Preattentive processing: The effects of unattended information on consideration sets.

Persistent Link:
http://hdl.handle.net/10150/186285
Title:
Preattentive processing: The effects of unattended information on consideration sets.
Author:
Shapiro, Stewart Alan.
Issue Date:
1993
Publisher:
The University of Arizona.
Rights:
Copyright © is held by the author. Digital access to this material is made possible by the University Libraries, University of Arizona. Further transmission, reproduction or presentation (such as public display or performance) of protected items is prohibited except with permission of the author.
Abstract:
Given that many print advertisements may not be processed in focal attention, the effects of processing unattended advertisements are of significant importance to marketers. Unattended advertisements refer to advertisements which are preattentively processed but which do not subsequently gain access to attentional resources. While previous research examining unattended processing provides important evidence for an increase in attitude independent of conscious recognition, further investigation is needed to determine whether unattended stimuli affect other measures of advertising effectiveness. This dissertation examines the extent to which preattentively processing an unattended advertisement increases the likelihood that the advertised product is included within a consumer's consideration set. Additionally, this effect is examined to determine if the effect of this type of processing is dependent upon (1) whether the advertised product is depicted pictorially versus verbally, (2) whether the buying situation is familiar, and (3) whether product alternatives are or are not externally available during the choice decision. Further, this dissertation utilizes a more rigorous methodology than has been used in previous research examining unattended processing. Two studies have been conducted to address the issues cited above. Study 1 is designed to provide independent evidence of unattended processing. This study utilizes a 2 x 2 fully crossed between subjects factorial design with 2 modality conditions (verbal/pictorial) and 2 target products (desk/carrot). Study 2 is designed to examine the effects of unattended processing on the consideration set measures. This study utilizes a 2 x 2 x 2 x 2 mixed factorial design with 2 modality conditions (verbal/pictorial), 2 buying situations (ad hoc/established) and 2 target products (desk/carrot) as the between subjects factors and 2 buying conditions (memory-based/stimulus-based) as the within subject factor. Results are relatively inconclusive, but provide clear directions for future research. In terms of Study 1, it is believed that the specific measures used to provide independent evidence for unattended processing were not valid. Mixed results were found in the most ideal conditions in Study 2. The computerized methodology proposed in this study appears to have some merit, however additional research is needed to more accurately determine the validity of this methodology.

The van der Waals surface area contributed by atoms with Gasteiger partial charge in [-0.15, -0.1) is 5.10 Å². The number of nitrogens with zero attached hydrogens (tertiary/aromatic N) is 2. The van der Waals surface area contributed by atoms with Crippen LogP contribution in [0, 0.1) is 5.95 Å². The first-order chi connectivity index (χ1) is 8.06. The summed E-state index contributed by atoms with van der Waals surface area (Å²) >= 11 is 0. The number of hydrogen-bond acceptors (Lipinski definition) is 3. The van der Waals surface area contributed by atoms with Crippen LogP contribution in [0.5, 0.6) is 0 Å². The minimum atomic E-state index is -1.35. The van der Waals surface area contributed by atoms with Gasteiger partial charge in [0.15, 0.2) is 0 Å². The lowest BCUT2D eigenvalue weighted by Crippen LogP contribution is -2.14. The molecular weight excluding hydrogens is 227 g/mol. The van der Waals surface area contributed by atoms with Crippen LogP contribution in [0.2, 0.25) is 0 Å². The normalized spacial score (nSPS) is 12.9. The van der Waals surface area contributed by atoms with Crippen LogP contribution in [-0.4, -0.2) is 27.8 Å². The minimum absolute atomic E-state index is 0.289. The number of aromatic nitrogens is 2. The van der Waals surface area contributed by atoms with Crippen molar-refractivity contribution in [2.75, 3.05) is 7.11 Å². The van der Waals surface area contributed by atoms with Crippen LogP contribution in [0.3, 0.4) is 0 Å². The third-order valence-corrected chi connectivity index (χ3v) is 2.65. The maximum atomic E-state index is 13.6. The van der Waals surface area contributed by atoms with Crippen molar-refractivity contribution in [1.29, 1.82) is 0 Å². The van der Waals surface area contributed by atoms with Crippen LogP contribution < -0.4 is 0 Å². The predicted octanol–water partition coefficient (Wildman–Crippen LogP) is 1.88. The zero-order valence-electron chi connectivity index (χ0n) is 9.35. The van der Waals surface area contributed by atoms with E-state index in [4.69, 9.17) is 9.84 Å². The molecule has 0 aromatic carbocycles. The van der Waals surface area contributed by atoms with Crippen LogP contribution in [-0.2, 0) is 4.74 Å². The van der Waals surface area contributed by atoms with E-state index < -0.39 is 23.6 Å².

Type:
text; Dissertation-Reproduction (electronic)
Keywords:
Dissertations, Academic.; Marketing.
Degree Name:
Ph.D.
Degree Level:
doctoral
Degree Program:
Business Administration; Graduate College
Degree Grantor:
University of Arizona
Committee Chair:
MacInnis, Deborah J.; Heckler, Susan

Full metadata record

DC FieldValue Language
dc.language.isoenen_US
dc.titlePreattentive processing: The effects of unattended information on consideration sets.en_US
dc.creatorShapiro, Stewart Alan.en_US